The gap in school readiness skills between children growing up in poverty and other children has become a major policy issue as increasing proportions of families are living in poverty, especially in low-wealth rural communities. The purpose of this paper was to document the degree to which depth, persistence, and timing of poverty was related to the early development of children in a representative sample of 1,292 families in two of the four poor rural regions in the United States, labeled Appalachia and the Black South. Analyses documented the emergence of the poverty gap in the child's first 5 years of life, asking when the gap emerged and whether it continued to grow through the early childhood period. Findings indicated that families who experienced poverty during the child's first 2-years showed substantially lower cognitive, language, executive functioning, and social skills by 2 to 3 years of age (0.5 to 1.0 SD difference) and these gaps appeared to stabilize between 3 and 5 years of age. Transitions into deep poverty during the preschool period (3- to 5-years) were also related to substantially lower scores, and to a lesser extent, transitions out of poverty were related to higher skill levels. Accounting for baseline demographic and maternal characteristics diminished the poverty gap, but did not eliminate it. The poverty gaps at 3-years in language, executive functioning, and social skills accounted for much of the poverty gaps observed at 5-years. Policy implications for early care and education programming are discussed.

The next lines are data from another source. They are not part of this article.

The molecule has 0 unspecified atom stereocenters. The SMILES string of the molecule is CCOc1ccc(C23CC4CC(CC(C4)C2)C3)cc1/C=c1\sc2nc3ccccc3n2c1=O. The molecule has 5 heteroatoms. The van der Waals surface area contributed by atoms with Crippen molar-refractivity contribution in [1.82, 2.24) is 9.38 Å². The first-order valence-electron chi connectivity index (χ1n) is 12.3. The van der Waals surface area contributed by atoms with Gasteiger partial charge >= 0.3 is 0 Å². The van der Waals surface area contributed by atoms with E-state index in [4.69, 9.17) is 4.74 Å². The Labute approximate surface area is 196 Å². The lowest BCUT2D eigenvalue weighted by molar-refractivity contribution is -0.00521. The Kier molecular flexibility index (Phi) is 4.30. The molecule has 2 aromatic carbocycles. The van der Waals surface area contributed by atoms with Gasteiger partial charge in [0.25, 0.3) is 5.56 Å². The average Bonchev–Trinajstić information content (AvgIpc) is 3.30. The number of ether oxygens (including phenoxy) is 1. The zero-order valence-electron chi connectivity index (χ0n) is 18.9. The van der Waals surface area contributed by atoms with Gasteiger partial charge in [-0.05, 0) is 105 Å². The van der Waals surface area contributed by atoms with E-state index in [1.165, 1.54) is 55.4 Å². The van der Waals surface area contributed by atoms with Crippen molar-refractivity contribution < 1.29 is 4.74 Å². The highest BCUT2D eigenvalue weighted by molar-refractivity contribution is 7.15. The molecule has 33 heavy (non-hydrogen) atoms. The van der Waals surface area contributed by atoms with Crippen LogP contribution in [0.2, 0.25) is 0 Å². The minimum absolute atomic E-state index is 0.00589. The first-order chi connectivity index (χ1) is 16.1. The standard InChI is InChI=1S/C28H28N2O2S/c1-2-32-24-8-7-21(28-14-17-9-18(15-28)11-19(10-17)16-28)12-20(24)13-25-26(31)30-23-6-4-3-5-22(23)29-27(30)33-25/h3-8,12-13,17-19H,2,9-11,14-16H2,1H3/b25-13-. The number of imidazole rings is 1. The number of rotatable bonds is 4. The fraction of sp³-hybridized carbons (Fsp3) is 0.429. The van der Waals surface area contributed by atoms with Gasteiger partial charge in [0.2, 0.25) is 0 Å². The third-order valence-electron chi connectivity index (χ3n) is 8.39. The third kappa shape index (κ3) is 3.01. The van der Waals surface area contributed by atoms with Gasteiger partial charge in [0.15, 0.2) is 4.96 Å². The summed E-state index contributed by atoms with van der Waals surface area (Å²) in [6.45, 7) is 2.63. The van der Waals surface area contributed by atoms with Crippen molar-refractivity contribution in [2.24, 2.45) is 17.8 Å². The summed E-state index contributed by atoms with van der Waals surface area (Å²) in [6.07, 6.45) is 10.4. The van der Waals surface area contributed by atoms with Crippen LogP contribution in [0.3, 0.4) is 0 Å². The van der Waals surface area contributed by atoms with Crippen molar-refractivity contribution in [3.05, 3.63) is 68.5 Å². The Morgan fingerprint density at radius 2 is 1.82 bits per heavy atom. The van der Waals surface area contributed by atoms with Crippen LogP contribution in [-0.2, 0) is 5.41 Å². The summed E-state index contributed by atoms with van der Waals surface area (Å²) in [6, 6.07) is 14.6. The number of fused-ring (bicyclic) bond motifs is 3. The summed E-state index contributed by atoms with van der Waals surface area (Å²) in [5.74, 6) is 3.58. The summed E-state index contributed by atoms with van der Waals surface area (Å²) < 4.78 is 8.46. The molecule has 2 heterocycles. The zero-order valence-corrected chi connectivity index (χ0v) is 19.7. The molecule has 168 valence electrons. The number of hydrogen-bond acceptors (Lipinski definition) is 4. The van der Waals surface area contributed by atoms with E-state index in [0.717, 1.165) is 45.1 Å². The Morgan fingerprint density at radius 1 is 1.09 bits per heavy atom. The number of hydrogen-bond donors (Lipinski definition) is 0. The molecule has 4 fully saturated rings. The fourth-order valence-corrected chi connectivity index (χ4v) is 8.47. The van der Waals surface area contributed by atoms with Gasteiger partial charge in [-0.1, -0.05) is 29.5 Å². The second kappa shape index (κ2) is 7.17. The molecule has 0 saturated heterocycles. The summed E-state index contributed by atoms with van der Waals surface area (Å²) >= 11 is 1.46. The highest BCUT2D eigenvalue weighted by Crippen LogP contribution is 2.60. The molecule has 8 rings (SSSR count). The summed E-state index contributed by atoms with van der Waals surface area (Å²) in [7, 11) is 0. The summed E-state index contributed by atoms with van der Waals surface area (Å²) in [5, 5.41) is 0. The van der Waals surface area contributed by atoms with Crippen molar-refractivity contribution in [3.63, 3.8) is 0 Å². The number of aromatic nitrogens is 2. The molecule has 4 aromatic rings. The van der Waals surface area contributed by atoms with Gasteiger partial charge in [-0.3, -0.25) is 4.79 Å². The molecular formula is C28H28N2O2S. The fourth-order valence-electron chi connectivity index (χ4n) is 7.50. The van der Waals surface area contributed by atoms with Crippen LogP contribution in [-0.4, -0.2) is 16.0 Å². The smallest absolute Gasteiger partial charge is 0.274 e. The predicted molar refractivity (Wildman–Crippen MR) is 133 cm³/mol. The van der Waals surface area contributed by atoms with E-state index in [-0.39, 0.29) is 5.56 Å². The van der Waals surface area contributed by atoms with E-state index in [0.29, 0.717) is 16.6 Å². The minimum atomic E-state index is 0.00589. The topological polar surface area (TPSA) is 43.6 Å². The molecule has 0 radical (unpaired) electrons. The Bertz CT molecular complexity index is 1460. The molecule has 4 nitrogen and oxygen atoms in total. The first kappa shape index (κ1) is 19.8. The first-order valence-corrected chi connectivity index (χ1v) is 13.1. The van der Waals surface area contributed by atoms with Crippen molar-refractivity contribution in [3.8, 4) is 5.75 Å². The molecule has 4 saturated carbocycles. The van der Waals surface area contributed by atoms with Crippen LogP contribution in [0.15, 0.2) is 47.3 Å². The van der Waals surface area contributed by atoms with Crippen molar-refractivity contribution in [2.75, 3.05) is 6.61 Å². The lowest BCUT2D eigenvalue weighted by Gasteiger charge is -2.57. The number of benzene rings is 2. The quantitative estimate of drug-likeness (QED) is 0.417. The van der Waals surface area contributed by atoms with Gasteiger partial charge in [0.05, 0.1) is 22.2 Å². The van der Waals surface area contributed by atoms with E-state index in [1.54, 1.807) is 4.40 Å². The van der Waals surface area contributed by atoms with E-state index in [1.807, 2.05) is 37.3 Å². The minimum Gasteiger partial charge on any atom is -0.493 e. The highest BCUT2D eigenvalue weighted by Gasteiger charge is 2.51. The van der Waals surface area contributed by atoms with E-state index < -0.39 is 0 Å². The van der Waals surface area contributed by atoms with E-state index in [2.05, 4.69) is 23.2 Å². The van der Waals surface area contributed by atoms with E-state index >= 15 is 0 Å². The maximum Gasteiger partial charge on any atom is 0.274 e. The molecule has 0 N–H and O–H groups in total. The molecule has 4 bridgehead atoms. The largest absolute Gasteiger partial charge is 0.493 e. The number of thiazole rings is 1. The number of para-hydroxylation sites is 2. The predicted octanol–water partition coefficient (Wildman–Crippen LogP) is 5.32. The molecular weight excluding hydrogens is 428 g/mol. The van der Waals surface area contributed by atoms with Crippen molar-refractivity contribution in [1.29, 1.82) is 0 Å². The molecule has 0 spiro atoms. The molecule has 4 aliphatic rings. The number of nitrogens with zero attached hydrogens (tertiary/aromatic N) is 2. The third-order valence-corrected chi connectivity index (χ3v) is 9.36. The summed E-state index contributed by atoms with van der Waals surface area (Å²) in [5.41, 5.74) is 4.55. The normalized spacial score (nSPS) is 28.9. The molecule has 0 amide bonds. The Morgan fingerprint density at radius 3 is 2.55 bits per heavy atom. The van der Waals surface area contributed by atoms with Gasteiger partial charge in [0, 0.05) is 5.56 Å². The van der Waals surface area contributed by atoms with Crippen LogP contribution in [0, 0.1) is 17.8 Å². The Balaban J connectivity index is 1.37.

- poverty gap
- school readiness
ASJC Scopus subject areas
- Developmental and Educational Psychology
- Sociology and Political Science